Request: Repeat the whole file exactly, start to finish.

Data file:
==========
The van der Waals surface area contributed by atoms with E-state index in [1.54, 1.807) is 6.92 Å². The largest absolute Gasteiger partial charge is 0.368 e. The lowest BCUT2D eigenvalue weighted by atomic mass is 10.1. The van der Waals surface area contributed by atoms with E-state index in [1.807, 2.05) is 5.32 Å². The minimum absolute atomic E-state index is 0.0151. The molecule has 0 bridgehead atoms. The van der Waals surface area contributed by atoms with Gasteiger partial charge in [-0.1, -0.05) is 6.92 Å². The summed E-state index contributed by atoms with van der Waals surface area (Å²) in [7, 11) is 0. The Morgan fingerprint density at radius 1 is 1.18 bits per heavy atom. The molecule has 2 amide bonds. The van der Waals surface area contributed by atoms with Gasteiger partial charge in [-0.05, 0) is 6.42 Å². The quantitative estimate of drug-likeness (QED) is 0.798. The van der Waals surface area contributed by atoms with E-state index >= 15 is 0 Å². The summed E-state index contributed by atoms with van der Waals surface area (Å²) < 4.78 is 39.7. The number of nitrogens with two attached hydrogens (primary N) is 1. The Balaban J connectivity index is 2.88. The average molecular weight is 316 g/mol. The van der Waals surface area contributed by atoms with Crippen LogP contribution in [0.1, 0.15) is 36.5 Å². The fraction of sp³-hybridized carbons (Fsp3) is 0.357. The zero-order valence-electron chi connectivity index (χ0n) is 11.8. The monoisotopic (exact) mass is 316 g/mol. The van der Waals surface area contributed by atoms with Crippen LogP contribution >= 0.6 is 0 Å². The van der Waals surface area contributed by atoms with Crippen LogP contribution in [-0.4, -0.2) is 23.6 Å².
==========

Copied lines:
The van der Waals surface area contributed by atoms with E-state index in [1.54, 1.807) is 6.92 Å². The largest absolute Gasteiger partial charge is 0.368 e. The lowest BCUT2D eigenvalue weighted by atomic mass is 10.1. The van der Waals surface area contributed by atoms with E-state index in [1.807, 2.05) is 5.32 Å². The minimum absolute atomic E-state index is 0.0151. The molecule has 0 bridgehead atoms. The van der Waals surface area contributed by atoms with Gasteiger partial charge in [-0.1, -0.05) is 6.92 Å². The summed E-state index contributed by atoms with van der Waals surface area (Å²) in [7, 11) is 0. The Morgan fingerprint density at radius 1 is 1.18 bits per heavy atom. The molecule has 2 amide bonds. The van der Waals surface area contributed by atoms with Gasteiger partial charge in [-0.05, 0) is 6.42 Å². The quantitative estimate of drug-likeness (QED) is 0.798. The van der Waals surface area contributed by atoms with E-state index >= 15 is 0 Å². The summed E-state index contributed by atoms with van der Waals surface area (Å²) < 4.78 is 39.7. The number of nitrogens with two attached hydrogens (primary N) is 1. The Balaban J connectivity index is 2.88. The average molecular weight is 316 g/mol. The van der Waals surface area contributed by atoms with Crippen LogP contribution in [0.1, 0.15) is 36.5 Å². The fraction of sp³-hybridized carbons (Fsp3) is 0.357. The zero-order valence-electron chi connectivity index (χ0n) is 11.8. The monoisotopic (exact) mass is 316 g/mol. The van der Waals surface area contributed by atoms with Crippen LogP contribution >= 0.6 is 0 Å². The van der Waals surface area contributed by atoms with Crippen LogP contribution in [-0.4, -0.2) is 23.6 Å².